George Bernard Harris.

Memories of San Francisco legal practice and State and Federal courts, 1920s - 1960s : oral history transcript / and related material, 1980-1981 online

. (page 5 of 18)
Online LibraryGeorge Bernard HarrisMemories of San Francisco legal practice and State and Federal courts, 1920s - 1960s : oral history transcript / and related material, 1980-1981 → online text (page 5 of 18)
Font size
QR-code for this ebook

I couldn t possibly recall what he said at that time. I haven t
any notes on it.

Morris: You said you had written an article about Mr. McNab. 1 haven t
come across that yet.

Harris: I m not too sure that you ll find anything. Maybe Mrs. Driscoll
has it.

Morris: I came across a couple of speeches of Mr. McNab s, however.

Harris: Did you find two?

Morris: I did.

Harris : In his handwriting?

Morris: No, but they were printed.

Harris: I lost two beautiful writings he gave me in his hand speeches,
because we used to write his speeches. Very often he d adapt,
correct, revise, and otherwise alter the material that we produced.
There were some challenging times, and we tried to meet them as best
we could. I had copies of several speeches he made.

Morris: Yes. That s what I came across. There was one in 1921: he was
speaking at a meeting to plan the Industrial Exposition in San
Francisco. He was saying that San Francisco needs more human
energy to spark industrial energy, and he was also concerned that
there were so many professional politicians that the state might go

Harris: That sounds something like he d be writing. He was extremely

articulate, particularly in forensic presentation. I would say
that his arguments were very destructive of the opposition. He
had a capacity for the epigram, and he was a very artful man in
condensation of subject matter of a talk. However, he realized his
proportions were limited in the courtroom, because of the fact that
he just simply was not disciplined and trained as well as a man who
had gone to the university for six years. I think he understood
that, although his readings were enormous. He was an excellent
reader and excellent student of the classics, and it was an education
to be around him.


Morris: It sounds like it. Was the division of labor rather that he had the
contacts and brought in the clients?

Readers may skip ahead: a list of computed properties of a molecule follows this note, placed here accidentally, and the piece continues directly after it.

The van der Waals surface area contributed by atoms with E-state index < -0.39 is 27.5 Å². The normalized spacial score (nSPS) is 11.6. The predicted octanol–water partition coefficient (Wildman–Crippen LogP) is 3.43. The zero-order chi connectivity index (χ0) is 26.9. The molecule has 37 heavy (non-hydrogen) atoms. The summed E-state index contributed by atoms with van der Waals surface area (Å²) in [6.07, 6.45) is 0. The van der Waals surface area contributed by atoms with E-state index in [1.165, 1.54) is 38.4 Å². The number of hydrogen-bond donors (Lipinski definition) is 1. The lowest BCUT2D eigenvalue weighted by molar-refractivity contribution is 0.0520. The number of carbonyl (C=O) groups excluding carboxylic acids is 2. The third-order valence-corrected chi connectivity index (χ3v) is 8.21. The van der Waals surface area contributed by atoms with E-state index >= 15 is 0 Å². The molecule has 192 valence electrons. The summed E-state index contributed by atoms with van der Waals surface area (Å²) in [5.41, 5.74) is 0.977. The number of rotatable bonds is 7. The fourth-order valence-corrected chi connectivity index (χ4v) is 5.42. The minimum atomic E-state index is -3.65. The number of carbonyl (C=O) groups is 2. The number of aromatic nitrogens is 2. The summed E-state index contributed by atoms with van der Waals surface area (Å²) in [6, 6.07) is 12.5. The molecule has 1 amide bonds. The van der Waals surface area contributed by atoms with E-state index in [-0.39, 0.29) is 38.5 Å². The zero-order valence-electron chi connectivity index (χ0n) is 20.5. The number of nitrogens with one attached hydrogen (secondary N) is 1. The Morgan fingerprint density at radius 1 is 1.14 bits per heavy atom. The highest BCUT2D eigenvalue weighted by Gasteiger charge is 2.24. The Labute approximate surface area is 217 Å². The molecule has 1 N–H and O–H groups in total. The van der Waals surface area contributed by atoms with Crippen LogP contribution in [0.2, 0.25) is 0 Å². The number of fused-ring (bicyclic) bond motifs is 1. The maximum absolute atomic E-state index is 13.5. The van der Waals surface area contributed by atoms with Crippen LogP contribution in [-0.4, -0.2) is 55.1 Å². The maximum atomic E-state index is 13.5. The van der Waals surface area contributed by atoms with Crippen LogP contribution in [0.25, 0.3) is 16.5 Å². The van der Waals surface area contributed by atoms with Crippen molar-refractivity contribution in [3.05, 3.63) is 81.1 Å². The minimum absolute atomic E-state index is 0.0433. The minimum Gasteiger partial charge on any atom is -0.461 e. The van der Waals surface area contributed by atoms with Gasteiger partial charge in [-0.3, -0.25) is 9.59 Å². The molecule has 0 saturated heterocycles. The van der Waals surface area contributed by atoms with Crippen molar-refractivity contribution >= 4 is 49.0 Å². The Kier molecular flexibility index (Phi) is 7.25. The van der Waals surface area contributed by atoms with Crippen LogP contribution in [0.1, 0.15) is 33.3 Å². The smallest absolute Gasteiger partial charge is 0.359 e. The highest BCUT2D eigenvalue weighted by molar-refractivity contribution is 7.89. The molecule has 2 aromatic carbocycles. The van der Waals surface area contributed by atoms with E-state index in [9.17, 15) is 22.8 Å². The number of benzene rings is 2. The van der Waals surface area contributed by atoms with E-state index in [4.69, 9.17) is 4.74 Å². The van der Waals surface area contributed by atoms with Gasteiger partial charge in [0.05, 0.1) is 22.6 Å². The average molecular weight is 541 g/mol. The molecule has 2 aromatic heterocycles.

Harris: Early in his career, he took up the cudgel for the labor movement,
which had just then become emergent. I think you ll find in the
files a statement made by McNab . I ve quoted it, and if you haven t
found it thus far Mrs. Driscoll and you I know you will find it.
It s quoted material from McNab, and it s quoted from an article
that appeared in The Recorder that gave in a succinct form much of
his philosophy about the then pending difficulties. It came out
of the files of Mr. Culinen [spells name] , who was one of McNab s
leading lawyers .

Morris: Mr. Culinen worked with Mr. McNab?

Harris: No, he followed a career with McNab, with hearty approval.

Morris: When you say he was very much involved in the labor movement, this
is in what way?

Harris: He was involved in every way that placed demand upon the structure
of the movement. The critics received their sentiments in no
uncertain terms from McNab. I hope you re able to find this quote,
because I considered it one of the finest things written.

Morris: It sounds as if he was encouraging the people who worked in his
office to take an interest in the civic and political life in
San Francisco.

Harris: He had quite a burr that bespoke his British affiliations. His

brother, John L. McNab, embraced the Republicans. And too had the
accolade of approval of many of us San Franciscans.

Morris: So one brother was active in the Republican party and the other in
the Democratic party.

Harris: That s right. It s kind of a handsome way to practice.

Morris: Yes. Yes. You can hypothesize that that made a bipartisan linkage
possible? Did it work that way?

Harris: I don t know how it eventuated, but I think it couldn t hurt the
cause to have that balance of power.

Morris: Well, I ve heard the same thing said in later years about the brothers
McCarthy [John and Robert]. One s a Democrat and one s a Republican
in the legislature. Is this a picture of Mr. McNab?

Harris: That s a good steel engraving.







Morris: Isn t that nice!

Harris: That s a nice picture of Schmulowitz.

Morris: And the younger one is Mr. Schmulowitz. [brief tape interruption]
The portrait of Mr. McNab shows him with rather a strong jaw.

Harris: Yes. Very lantern-type jaw.
Morris: Right.

Harris: Yes. He was a very strong man. The day that he died, I had been out
on trial of a case. I came in to the elevator, and they were
wheeling him out in a gurney . He d suffered a stroke at his desk.
It was a great shock to me. I think he really had a deep interest
in the members of his firm, because he took such an interest in me.
Schmulowitz, of course, was top-flight a mature lawyer. Graduated
1912 from University of California.

Morris : That was a famous class .

Harris: Yes. There have been some strong lawyers developed at California.
At Stanford as well we have two great universities.

Morris: And your own school has held its own, I think, with those. There
were the four of you, then, in the firm, in the late twenties.

Harris: The late Jim Bagely, one of the great athletes developed in the West,
was also a junior and in a measure befriended me in getting into
the office.

Morris: Was he the friend that you worked with in the investment company
that suggested ?

Harris: No, he had nothing to do with investments.

Morris: Just as a rough guess, about how many clients would the firm have
been able to ?

Harris: I couldn t answer that. I have no basis of computation. They had
a heavy practice, a heavy trial practice. The outstanding cases
of the day seemed to find their way into the office, although it
should be said that there were other firms equally as prosperous.
It was a prosperous law practice.

Morris: Did that prosperity last through the thirties?